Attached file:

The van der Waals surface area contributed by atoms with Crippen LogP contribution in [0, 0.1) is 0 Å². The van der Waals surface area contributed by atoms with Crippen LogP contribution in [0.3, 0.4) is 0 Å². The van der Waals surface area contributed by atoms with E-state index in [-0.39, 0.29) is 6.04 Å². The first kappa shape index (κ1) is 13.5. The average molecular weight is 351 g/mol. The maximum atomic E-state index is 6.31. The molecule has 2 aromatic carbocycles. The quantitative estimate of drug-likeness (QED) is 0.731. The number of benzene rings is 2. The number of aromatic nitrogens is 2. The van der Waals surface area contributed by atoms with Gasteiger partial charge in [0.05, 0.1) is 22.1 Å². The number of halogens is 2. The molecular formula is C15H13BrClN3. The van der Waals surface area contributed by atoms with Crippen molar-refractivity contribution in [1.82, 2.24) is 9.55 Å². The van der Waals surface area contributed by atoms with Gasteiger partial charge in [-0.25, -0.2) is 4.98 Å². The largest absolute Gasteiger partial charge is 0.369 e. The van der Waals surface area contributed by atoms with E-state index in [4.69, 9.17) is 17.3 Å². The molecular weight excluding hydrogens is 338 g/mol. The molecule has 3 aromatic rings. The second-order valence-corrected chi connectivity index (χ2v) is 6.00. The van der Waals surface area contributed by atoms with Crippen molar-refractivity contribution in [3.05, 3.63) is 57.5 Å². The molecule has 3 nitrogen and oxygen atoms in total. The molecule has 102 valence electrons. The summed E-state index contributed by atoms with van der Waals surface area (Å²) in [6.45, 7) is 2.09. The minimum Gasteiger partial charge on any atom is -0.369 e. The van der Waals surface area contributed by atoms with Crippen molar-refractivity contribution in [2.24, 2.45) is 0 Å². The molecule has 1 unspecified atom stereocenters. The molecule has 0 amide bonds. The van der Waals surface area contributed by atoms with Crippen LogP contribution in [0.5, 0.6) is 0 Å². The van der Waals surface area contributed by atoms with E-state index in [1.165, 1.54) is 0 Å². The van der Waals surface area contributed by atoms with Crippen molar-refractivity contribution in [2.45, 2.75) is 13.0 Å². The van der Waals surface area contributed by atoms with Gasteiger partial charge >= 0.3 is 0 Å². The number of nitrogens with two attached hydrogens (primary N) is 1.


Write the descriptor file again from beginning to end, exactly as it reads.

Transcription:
The van der Waals surface area contributed by atoms with Crippen LogP contribution in [0, 0.1) is 0 Å². The van der Waals surface area contributed by atoms with Crippen LogP contribution in [0.3, 0.4) is 0 Å². The van der Waals surface area contributed by atoms with E-state index in [-0.39, 0.29) is 6.04 Å². The first kappa shape index (κ1) is 13.5. The average molecular weight is 351 g/mol. The maximum atomic E-state index is 6.31. The molecule has 2 aromatic carbocycles. The quantitative estimate of drug-likeness (QED) is 0.731. The number of benzene rings is 2. The number of aromatic nitrogens is 2. The van der Waals surface area contributed by atoms with Gasteiger partial charge in [0.05, 0.1) is 22.1 Å². The number of halogens is 2. The molecular formula is C15H13BrClN3. The van der Waals surface area contributed by atoms with Crippen molar-refractivity contribution in [1.82, 2.24) is 9.55 Å². The van der Waals surface area contributed by atoms with Gasteiger partial charge in [-0.25, -0.2) is 4.98 Å². The largest absolute Gasteiger partial charge is 0.369 e. The van der Waals surface area contributed by atoms with E-state index in [4.69, 9.17) is 17.3 Å². The molecular weight excluding hydrogens is 338 g/mol. The molecule has 3 aromatic rings. The second-order valence-corrected chi connectivity index (χ2v) is 6.00. The van der Waals surface area contributed by atoms with Crippen molar-refractivity contribution in [3.05, 3.63) is 57.5 Å². The molecule has 3 nitrogen and oxygen atoms in total. The molecule has 102 valence electrons. The summed E-state index contributed by atoms with van der Waals surface area (Å²) in [6.45, 7) is 2.09. The minimum Gasteiger partial charge on any atom is -0.369 e. The van der Waals surface area contributed by atoms with Crippen molar-refractivity contribution in [2.24, 2.45) is 0 Å². The molecule has 1 unspecified atom stereocenters. The molecule has 0 amide bonds. The van der Waals surface area contributed by atoms with Crippen LogP contribution in [0.5, 0.6) is 0 Å². The van der Waals surface area contributed by atoms with E-state index in [1.165, 1.54) is 0 Å². The van der Waals surface area contributed by atoms with Crippen molar-refractivity contribution in [2.45, 2.75) is 13.0 Å². The van der Waals surface area contributed by atoms with Gasteiger partial charge >= 0.3 is 0 Å². The number of nitrogens with two attached hydrogens (primary N) is 1.